Table 15-1 Examples of Medications Delivered by Intracameral and Intravitreal Routes
A regulated, compounded preservative-free formulation of triamcinolone acetonide 15 mg/mL, moxifloxacin hydrochloride 1 mg/mL, and vancomycin 10 mg/mL is available for administration into the anterior vitreous after intraocular lens implantation through the zonule via the ciliary sulcus. Controlled studies on the safety and efficacy of this formulation are lacking. In 2017, the US Food and Drug Administration (FDA) received an adverse event report concerning a patient in whom bilateral hemorrhagic occlusive retinal vasculitis (HORV) developed after this formulation was administered in each eye at the conclusion of cataract surgery procedures performed 2 weeks apart. HORV is a rare but potentially blinding complication that has occurred in patients who received intraocular injections of vancomycin formulations at the end of otherwise uncomplicated cataract surgery.
Intravitreal injection is the most common form of intraocular drug delivery. These injections are most often used to manage patients with complications of diabetic retinopathy (diabetic macular edema) and age-related macular degeneration (choroidal neovascularization). They are also used in the treatment of uveitis, endophthalmitis, and other conditions. For example, for retinal vascular diseases, various agents are available that target vascular endothelial growth factor (VEGF). Intravitreal delivery can result in a relevant systemic concentration, as evidenced by the effects noted in fellow eyes in clinical trials. For discussion of individual agents used for intravitreal injection, see Chapter 16 in this volume and BCSC Section 12, Retina and Vitreous.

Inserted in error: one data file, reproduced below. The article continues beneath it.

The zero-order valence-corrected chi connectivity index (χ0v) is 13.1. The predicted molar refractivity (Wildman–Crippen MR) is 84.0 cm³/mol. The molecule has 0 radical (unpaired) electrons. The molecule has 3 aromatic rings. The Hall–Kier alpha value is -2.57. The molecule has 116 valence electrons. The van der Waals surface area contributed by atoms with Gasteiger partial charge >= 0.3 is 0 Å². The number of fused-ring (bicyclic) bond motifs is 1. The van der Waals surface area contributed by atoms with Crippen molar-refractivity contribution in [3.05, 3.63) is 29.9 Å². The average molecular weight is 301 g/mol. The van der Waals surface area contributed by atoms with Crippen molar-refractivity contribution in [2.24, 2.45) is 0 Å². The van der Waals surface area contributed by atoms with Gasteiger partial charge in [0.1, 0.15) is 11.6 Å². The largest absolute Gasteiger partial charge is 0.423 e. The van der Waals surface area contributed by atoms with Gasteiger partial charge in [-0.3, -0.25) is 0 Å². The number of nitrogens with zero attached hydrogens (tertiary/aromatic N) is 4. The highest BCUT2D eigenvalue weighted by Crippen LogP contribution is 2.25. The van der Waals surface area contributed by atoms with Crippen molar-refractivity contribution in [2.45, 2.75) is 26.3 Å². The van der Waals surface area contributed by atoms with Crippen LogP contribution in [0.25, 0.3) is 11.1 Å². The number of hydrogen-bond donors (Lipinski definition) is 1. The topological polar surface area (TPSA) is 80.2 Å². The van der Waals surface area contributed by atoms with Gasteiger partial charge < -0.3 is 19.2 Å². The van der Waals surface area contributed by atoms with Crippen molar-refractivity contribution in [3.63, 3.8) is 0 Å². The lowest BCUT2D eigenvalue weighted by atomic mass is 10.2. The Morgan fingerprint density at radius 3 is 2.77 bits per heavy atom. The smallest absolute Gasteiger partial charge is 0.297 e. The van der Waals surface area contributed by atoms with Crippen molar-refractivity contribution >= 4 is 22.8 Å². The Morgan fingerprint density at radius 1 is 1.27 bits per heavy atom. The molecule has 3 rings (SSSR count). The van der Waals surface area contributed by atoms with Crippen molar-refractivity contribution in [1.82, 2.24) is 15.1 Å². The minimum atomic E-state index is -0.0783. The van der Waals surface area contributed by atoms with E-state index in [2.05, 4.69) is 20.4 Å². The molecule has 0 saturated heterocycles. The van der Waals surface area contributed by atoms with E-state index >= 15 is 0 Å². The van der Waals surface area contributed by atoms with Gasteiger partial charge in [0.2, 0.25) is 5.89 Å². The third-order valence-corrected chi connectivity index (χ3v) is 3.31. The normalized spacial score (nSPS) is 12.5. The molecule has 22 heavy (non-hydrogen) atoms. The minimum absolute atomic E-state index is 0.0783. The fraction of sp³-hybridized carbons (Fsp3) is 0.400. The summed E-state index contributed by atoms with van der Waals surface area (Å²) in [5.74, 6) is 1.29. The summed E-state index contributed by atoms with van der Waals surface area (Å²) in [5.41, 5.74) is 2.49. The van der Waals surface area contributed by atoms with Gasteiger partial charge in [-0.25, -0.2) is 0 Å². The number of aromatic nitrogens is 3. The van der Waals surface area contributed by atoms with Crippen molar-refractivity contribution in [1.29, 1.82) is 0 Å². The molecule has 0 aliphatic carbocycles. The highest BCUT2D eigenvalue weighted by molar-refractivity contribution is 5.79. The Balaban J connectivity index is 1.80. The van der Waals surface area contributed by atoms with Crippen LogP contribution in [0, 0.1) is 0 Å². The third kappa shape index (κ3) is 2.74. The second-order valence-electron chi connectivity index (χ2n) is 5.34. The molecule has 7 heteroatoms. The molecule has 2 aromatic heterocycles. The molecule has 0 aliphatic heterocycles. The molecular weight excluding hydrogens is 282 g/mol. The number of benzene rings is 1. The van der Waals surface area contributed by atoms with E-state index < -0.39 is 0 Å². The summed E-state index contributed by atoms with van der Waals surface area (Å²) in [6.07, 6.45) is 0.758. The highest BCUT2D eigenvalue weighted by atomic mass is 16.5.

Ho AC, Scott IU, Kim SJ, et al. Anti-vascular endothelial growth factor pharmacotherapy for diabetic macular edema: a report by the American Academy of Ophthalmology. Ophthalmology. 2012;119(10):2179–2188.
Wen JC, McCannel CA, Mochon AB, Garner OB. Bacterial dispersal association with speech in the setting of intravitreous injections. Arch Ophthalmol. 2011;129(12):1551–1554.
Witkin AJ, Chang DF, Jumper JM, et al. Vancomycin-associated hemorrhagic occlusive retinal vasculitis: clinical characteristics of 36 eyes. Ophthalmology. 2017;124(5):583–595.
Yeh S, Albini TA, Moshfeghi AA, Nussenblatt RB. Uveitis, the Comparison of Age-related Macular Degeneration Treatments Trials (CATT), and intravitreal biologics for ocular inflammation. Am J Ophthalmol. 2012;154(3):429–435.
Excerpted from BCSC 2020-2021 series: Section 2 - Fundamentals and Principles of Ophthalmology. For more information and to purchase the entire series, please visit https://www.aao.org/bcsc.